Laudable, which has produced many past outdoor shows in the Valley such as Millpond Live in Easthampton, has also livestreamed a number of events from the Academy and other venues since the pandemic began.

Now the company has formed what it calls “Third Row Live,” a partnership with other arts organizations that aims to produce high-quality, livestreamed events that thousands of audience members can see from their homes — and which also allow performers to see many of the viewers themselves via large computer monitors mounted on the edge of a stage.

“We see this as an important model that can help sustain musicians and other artists in a really difficult period,” said Kyle Homstead, Laudable’s founder and lead producer. “It’s about letting artists and audiences share a moment in time, to try and recreate the dynamic of a live show as closely as we can — it’s also an opportunity for audiences to be seen, and for (audience members) to see each other.”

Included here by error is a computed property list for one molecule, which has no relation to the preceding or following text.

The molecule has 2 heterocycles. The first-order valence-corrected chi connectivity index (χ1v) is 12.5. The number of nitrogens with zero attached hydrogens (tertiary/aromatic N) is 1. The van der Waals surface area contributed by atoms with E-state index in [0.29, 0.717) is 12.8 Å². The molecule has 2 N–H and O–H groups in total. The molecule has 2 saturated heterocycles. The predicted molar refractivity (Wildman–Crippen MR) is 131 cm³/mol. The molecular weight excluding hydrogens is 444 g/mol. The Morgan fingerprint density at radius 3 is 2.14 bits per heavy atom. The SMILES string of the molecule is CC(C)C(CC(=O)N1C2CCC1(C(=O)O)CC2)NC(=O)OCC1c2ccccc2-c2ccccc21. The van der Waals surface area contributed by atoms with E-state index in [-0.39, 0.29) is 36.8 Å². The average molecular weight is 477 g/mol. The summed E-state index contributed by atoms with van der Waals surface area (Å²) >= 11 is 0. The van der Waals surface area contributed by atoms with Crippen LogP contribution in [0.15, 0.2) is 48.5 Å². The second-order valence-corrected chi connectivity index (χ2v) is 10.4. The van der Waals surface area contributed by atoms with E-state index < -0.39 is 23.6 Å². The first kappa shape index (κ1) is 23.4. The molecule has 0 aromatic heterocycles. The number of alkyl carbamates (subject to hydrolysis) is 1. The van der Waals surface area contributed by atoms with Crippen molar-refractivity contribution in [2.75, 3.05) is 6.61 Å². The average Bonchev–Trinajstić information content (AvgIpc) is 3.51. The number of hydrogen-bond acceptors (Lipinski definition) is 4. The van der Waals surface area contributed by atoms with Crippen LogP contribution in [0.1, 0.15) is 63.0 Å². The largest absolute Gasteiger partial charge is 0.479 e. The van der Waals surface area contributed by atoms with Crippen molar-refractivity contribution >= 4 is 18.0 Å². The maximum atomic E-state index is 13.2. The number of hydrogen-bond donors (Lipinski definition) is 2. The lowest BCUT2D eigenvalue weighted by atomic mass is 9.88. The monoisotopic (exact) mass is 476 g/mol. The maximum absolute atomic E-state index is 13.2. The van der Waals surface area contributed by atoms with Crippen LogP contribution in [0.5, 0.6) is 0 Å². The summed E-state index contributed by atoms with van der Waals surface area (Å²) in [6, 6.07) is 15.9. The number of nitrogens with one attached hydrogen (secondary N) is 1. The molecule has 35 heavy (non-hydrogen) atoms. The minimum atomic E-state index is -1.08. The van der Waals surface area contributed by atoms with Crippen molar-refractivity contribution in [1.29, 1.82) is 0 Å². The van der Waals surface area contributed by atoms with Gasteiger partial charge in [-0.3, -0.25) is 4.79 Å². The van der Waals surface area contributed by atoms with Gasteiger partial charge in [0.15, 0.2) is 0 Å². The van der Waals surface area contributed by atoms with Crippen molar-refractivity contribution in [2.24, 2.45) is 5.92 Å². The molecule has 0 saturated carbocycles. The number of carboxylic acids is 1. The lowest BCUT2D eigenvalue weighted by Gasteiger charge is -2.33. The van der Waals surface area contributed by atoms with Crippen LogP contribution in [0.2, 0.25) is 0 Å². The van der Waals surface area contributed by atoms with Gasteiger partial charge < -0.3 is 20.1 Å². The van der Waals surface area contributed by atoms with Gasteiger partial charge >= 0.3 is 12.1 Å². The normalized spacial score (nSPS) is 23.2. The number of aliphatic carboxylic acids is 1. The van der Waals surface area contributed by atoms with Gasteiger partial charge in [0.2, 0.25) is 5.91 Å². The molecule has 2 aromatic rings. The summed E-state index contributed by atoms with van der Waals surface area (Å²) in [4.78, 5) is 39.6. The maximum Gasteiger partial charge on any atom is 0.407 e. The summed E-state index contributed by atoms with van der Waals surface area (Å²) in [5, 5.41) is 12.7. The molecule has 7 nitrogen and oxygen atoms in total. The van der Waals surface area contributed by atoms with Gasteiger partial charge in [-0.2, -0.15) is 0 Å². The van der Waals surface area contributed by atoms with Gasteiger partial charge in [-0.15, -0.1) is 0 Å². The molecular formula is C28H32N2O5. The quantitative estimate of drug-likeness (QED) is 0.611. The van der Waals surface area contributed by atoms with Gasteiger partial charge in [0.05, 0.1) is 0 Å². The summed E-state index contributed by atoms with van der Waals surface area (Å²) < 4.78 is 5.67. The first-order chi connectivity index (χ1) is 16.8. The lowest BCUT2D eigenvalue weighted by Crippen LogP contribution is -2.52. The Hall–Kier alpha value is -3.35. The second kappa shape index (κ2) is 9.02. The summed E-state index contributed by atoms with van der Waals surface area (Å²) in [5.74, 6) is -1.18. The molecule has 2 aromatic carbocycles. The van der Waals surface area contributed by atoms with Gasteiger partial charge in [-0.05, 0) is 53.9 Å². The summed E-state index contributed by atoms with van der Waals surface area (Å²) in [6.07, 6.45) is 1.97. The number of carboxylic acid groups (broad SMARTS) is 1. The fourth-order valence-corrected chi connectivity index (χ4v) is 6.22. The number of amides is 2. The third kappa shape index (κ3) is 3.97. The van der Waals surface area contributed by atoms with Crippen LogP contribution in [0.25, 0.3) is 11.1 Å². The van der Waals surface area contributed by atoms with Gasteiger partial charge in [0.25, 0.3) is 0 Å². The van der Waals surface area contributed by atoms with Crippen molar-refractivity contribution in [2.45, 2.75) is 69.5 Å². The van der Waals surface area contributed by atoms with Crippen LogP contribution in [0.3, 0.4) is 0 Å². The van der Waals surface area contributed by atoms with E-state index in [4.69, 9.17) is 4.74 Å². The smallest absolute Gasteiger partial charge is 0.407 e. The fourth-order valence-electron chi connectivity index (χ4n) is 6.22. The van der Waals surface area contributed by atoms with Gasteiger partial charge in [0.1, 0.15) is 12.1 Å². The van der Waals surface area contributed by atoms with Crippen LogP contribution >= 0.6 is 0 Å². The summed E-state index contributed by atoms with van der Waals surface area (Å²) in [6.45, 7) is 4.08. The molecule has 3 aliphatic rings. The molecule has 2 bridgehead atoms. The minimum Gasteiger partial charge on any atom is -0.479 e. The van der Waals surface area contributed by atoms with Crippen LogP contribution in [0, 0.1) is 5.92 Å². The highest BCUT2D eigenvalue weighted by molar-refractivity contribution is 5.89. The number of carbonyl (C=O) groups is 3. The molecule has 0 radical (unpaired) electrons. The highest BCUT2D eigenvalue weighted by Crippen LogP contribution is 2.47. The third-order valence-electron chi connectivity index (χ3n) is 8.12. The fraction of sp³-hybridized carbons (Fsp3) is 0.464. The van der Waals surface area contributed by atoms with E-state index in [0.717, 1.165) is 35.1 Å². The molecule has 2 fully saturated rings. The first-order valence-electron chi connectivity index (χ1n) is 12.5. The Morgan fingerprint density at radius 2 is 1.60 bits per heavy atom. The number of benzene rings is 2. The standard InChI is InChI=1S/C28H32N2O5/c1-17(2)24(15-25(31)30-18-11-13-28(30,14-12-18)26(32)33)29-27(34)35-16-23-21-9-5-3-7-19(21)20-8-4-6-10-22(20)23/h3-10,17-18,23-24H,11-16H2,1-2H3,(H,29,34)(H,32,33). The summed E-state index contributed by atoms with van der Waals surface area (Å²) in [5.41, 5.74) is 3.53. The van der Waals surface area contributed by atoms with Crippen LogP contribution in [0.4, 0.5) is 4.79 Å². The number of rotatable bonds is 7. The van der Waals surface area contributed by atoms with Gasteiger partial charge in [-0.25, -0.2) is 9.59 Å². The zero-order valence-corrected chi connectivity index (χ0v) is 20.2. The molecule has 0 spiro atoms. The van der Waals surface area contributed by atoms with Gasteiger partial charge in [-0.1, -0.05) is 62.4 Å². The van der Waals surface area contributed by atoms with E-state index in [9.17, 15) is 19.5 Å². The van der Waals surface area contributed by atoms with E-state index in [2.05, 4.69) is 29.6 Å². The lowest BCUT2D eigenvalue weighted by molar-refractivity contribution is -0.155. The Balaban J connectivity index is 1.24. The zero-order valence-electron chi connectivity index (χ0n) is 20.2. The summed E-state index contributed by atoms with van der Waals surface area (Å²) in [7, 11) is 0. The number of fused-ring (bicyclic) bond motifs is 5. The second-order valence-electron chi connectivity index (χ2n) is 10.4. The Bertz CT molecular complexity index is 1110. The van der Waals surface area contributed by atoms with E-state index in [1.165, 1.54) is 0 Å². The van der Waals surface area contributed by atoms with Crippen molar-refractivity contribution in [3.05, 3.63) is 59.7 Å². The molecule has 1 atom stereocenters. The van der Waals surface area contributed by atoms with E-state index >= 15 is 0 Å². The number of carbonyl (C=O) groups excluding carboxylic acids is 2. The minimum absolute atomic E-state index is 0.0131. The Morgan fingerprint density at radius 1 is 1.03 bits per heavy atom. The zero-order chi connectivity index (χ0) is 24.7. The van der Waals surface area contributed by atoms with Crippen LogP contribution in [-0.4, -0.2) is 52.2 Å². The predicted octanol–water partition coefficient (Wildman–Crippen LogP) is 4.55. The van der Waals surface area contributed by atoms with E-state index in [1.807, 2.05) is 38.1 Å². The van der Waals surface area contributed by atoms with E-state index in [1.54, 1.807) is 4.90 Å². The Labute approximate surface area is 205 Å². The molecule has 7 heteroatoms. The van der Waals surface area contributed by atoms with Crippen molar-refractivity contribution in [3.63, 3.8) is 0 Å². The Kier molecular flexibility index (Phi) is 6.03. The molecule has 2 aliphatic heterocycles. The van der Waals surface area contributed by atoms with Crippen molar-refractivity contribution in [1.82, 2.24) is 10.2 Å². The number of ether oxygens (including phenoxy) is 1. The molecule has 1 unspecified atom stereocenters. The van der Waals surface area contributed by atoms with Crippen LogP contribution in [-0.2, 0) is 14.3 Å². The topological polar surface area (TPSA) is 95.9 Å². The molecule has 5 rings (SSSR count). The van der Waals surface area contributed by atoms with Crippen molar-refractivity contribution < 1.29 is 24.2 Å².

Through the use of multiple cameras set at different angles, high-definition video, and professional lighting and sound, these livestreamed shows also offer the kind of vibe for performers that they’ve mostly lost since the pandemic arrived, says Cassandra Holden, Laudable’s creative director.

And by adding multiple computer monitors to the stage, she added, performers “are not just speaking or singing into the empty void. They have an audience in front of them … they can see people clapping to the music, or dancing, or engaging in some way.”

In a recent phone interview, Wrembel, a native of France who now lives in northern New Jersey near New York City, said he’s been impressed with what he’s seen of Laudable’s streaming shows. “They are doing an amazing job. The sound quality is amazing … it’s all very professional.”

He’s only been able to play a few live gigs this year since the pandemic set in — small outdoor shows— and he’s not that enamored of virtual performances. “This is different,” he said. “It feels much closer to a live show.”